Masoud Juya is pursuing a PhD at the University of North Texas through a Fulbright Scholarship. Here, he recounts his journey, and how it has shaped his commitment to public service.
An entrepreneur, an educator and a Fulbright Scholar, I was born in a village near the City of Herat, considered to be Afghanistan’s cultural and scholarly capital. At the age of five, I started weaving carpets and I honed the skill of putting colorful strings skillfully together. I was not only weaving carpet but also my determination to pursue future ambitions. The carpet weaving venture owned by my family taught me the quality of supervising people at an early age, a skill set I would use for greater initiatives in future.
During Afghan Civil War, when the country was captured by Mujahidin, a missile destroyed my family’s house in Kabul injuring me and causing my family to leave our home. We returned to Herat, a city that was not seriously affected by the Civil War. Having been tired of weaving for a decade, I embarked on founding a school in Herat during the time of the Taliban regime. The school I opened provided an opportunity for youths to learn literacy, languages including English, math, and basic science, enabling them to strive for their future goals. My school survived the Taliban Regime and their serious threats to educational institutions, allowing girls to join the school in the post-Taliban phase. While the school was flourishing with around 2,000 enrolled in 2008, I accomplished my personal dream of becoming a medical doctor.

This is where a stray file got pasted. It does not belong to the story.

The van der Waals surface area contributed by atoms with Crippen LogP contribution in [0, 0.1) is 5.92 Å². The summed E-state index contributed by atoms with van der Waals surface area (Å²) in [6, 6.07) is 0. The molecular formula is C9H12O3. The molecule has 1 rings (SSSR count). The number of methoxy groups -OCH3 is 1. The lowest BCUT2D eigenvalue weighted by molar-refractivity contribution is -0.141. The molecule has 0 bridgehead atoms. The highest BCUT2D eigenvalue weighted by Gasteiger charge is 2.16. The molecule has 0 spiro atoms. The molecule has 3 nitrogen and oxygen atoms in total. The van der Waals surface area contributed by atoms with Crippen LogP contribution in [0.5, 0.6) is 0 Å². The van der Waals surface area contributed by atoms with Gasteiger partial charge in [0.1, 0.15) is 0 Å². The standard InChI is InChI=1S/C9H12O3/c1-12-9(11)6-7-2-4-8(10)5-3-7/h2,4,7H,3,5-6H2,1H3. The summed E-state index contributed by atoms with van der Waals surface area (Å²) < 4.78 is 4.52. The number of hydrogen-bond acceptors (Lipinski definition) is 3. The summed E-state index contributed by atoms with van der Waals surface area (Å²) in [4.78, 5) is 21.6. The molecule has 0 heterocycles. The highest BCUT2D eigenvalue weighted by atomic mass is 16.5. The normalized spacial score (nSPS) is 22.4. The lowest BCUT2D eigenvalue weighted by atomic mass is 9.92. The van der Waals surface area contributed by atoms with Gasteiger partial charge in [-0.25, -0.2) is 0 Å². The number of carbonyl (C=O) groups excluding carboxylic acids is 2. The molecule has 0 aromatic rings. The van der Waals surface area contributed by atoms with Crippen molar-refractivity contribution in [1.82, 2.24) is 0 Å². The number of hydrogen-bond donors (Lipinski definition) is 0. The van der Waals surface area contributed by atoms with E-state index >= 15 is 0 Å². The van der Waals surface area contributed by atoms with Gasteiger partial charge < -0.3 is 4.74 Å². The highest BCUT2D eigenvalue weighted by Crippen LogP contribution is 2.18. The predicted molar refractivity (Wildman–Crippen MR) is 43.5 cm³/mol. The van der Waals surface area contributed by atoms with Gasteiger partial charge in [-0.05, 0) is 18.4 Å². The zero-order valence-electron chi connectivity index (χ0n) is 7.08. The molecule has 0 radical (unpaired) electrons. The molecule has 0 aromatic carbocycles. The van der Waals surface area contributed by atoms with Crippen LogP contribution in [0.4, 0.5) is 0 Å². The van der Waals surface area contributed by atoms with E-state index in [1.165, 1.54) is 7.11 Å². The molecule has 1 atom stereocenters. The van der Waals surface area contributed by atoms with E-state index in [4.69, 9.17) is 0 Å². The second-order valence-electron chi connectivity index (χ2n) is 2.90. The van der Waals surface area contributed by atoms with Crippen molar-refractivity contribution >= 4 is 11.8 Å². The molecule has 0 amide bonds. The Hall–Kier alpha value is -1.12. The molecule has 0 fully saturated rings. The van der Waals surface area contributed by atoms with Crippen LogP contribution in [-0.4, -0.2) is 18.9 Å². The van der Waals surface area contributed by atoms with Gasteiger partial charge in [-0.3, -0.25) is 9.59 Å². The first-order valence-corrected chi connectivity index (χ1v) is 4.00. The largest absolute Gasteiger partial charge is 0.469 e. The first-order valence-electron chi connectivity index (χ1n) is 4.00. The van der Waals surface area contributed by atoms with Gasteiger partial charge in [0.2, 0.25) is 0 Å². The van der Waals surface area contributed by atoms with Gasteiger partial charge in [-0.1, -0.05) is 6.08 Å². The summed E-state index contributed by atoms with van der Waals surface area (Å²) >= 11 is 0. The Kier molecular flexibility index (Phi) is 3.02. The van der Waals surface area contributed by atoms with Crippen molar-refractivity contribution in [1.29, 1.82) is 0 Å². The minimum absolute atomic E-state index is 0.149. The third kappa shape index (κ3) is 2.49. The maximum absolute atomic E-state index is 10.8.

During medical studies at Herat University, one of the best institutions in Afghanistan, I became a critic of the method, quality, and effectiveness of Afghan Higher Education System. As a responsible citizen, I cofounded the Union of Private Educational Centers (UPEC) to push for reform in the basic private education sector, in which my school was operating. I also worked on a voluntary basis with several institutions to foster the values of cooperation and good citizenship. To support my family, I worked in national and international organizations, which gave me a platform to further develop my management, communication, and interpersonal skills. My experience also enabled me to compete for a Fulbright Scholarship to pursue master’s studies in the US upon graduation from medical school in 2008.
Upon receiving a Fulbright Scholarship, I started my Master’s at Brandeis University in the Boston area in 2009. During two years of master’s studies, I worked with Newton Community Service Center, an affiliate of Mass Mentoring Partnership to empower youths in Newton, Massachusetts. I also managed to develop several entrepreneurial initiatives for which I was awarded valuable recognition. I received the Sillerman Prize for Innovation in Philanthropy in 2010. Master’s training further broadened my horizon of thinking and inspired me to pursue greater ambitions in life.
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